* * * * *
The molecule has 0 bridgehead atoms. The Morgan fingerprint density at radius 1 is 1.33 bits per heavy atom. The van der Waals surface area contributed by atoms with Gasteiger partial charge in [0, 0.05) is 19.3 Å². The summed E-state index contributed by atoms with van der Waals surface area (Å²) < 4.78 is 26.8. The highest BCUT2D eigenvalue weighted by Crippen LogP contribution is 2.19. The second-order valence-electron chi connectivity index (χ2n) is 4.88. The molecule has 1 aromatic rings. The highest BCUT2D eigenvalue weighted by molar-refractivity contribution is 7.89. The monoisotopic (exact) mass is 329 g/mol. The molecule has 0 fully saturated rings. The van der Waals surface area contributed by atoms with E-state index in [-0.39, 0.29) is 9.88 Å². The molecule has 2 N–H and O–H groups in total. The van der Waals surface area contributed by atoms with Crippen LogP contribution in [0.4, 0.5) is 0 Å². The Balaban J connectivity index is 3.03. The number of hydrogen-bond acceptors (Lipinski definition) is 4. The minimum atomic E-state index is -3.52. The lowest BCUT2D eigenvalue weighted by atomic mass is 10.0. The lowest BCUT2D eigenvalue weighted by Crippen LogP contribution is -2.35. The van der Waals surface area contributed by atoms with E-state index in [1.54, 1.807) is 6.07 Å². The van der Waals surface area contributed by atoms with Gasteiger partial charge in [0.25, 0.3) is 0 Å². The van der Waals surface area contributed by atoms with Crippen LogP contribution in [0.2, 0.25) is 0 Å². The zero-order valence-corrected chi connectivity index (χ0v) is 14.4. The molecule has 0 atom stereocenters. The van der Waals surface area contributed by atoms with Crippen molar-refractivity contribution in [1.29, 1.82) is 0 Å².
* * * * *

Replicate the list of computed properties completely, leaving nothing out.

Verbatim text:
The molecule has 0 bridgehead atoms. The Morgan fingerprint density at radius 1 is 1.33 bits per heavy atom. The van der Waals surface area contributed by atoms with Gasteiger partial charge in [0, 0.05) is 19.3 Å². The summed E-state index contributed by atoms with van der Waals surface area (Å²) < 4.78 is 26.8. The highest BCUT2D eigenvalue weighted by Crippen LogP contribution is 2.19. The second-order valence-electron chi connectivity index (χ2n) is 4.88. The molecule has 1 aromatic rings. The highest BCUT2D eigenvalue weighted by molar-refractivity contribution is 7.89. The monoisotopic (exact) mass is 329 g/mol. The molecule has 0 fully saturated rings. The van der Waals surface area contributed by atoms with E-state index in [-0.39, 0.29) is 9.88 Å². The molecule has 2 N–H and O–H groups in total. The van der Waals surface area contributed by atoms with Crippen LogP contribution in [0.4, 0.5) is 0 Å². The Balaban J connectivity index is 3.03. The number of hydrogen-bond acceptors (Lipinski definition) is 4. The minimum atomic E-state index is -3.52. The lowest BCUT2D eigenvalue weighted by atomic mass is 10.0. The lowest BCUT2D eigenvalue weighted by Crippen LogP contribution is -2.35. The van der Waals surface area contributed by atoms with E-state index in [1.54, 1.807) is 6.07 Å². The van der Waals surface area contributed by atoms with Gasteiger partial charge in [0.25, 0.3) is 0 Å². The van der Waals surface area contributed by atoms with Crippen LogP contribution in [0.2, 0.25) is 0 Å². The zero-order valence-corrected chi connectivity index (χ0v) is 14.4. The molecule has 0 atom stereocenters. The van der Waals surface area contributed by atoms with Crippen molar-refractivity contribution in [1.29, 1.82) is 0 Å².